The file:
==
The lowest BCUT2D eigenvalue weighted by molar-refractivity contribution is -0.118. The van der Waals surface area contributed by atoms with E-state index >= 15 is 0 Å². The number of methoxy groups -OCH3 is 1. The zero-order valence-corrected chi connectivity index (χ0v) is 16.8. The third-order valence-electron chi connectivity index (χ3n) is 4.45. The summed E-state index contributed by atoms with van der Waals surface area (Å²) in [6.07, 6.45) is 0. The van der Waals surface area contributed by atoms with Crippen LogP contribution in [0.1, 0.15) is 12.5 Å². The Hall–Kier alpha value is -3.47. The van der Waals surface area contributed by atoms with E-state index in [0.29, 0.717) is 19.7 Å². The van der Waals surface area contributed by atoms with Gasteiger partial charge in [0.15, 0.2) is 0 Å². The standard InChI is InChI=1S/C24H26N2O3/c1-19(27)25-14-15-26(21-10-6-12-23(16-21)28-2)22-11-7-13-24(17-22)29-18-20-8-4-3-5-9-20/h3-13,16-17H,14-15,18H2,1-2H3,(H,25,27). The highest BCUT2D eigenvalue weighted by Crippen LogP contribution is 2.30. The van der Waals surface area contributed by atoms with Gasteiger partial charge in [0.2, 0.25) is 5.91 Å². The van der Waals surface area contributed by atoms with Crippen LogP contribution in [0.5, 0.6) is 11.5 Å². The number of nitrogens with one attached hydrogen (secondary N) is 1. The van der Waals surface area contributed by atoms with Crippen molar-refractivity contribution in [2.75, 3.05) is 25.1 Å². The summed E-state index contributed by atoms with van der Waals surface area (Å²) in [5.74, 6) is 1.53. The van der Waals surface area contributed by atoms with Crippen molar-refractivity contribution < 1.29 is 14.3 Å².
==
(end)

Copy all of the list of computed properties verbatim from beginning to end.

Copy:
The lowest BCUT2D eigenvalue weighted by molar-refractivity contribution is -0.118. The van der Waals surface area contributed by atoms with E-state index >= 15 is 0 Å². The number of methoxy groups -OCH3 is 1. The zero-order valence-corrected chi connectivity index (χ0v) is 16.8. The third-order valence-electron chi connectivity index (χ3n) is 4.45. The summed E-state index contributed by atoms with van der Waals surface area (Å²) in [6.07, 6.45) is 0. The van der Waals surface area contributed by atoms with Crippen LogP contribution in [0.1, 0.15) is 12.5 Å². The Hall–Kier alpha value is -3.47. The van der Waals surface area contributed by atoms with E-state index in [0.29, 0.717) is 19.7 Å². The van der Waals surface area contributed by atoms with Gasteiger partial charge in [0.15, 0.2) is 0 Å². The standard InChI is InChI=1S/C24H26N2O3/c1-19(27)25-14-15-26(21-10-6-12-23(16-21)28-2)22-11-7-13-24(17-22)29-18-20-8-4-3-5-9-20/h3-13,16-17H,14-15,18H2,1-2H3,(H,25,27). The highest BCUT2D eigenvalue weighted by Crippen LogP contribution is 2.30. The van der Waals surface area contributed by atoms with Gasteiger partial charge in [0.2, 0.25) is 5.91 Å². The van der Waals surface area contributed by atoms with Crippen LogP contribution in [0.5, 0.6) is 11.5 Å². The number of nitrogens with one attached hydrogen (secondary N) is 1. The van der Waals surface area contributed by atoms with Crippen molar-refractivity contribution in [2.75, 3.05) is 25.1 Å². The summed E-state index contributed by atoms with van der Waals surface area (Å²) in [5.74, 6) is 1.53. The van der Waals surface area contributed by atoms with Crippen molar-refractivity contribution < 1.29 is 14.3 Å².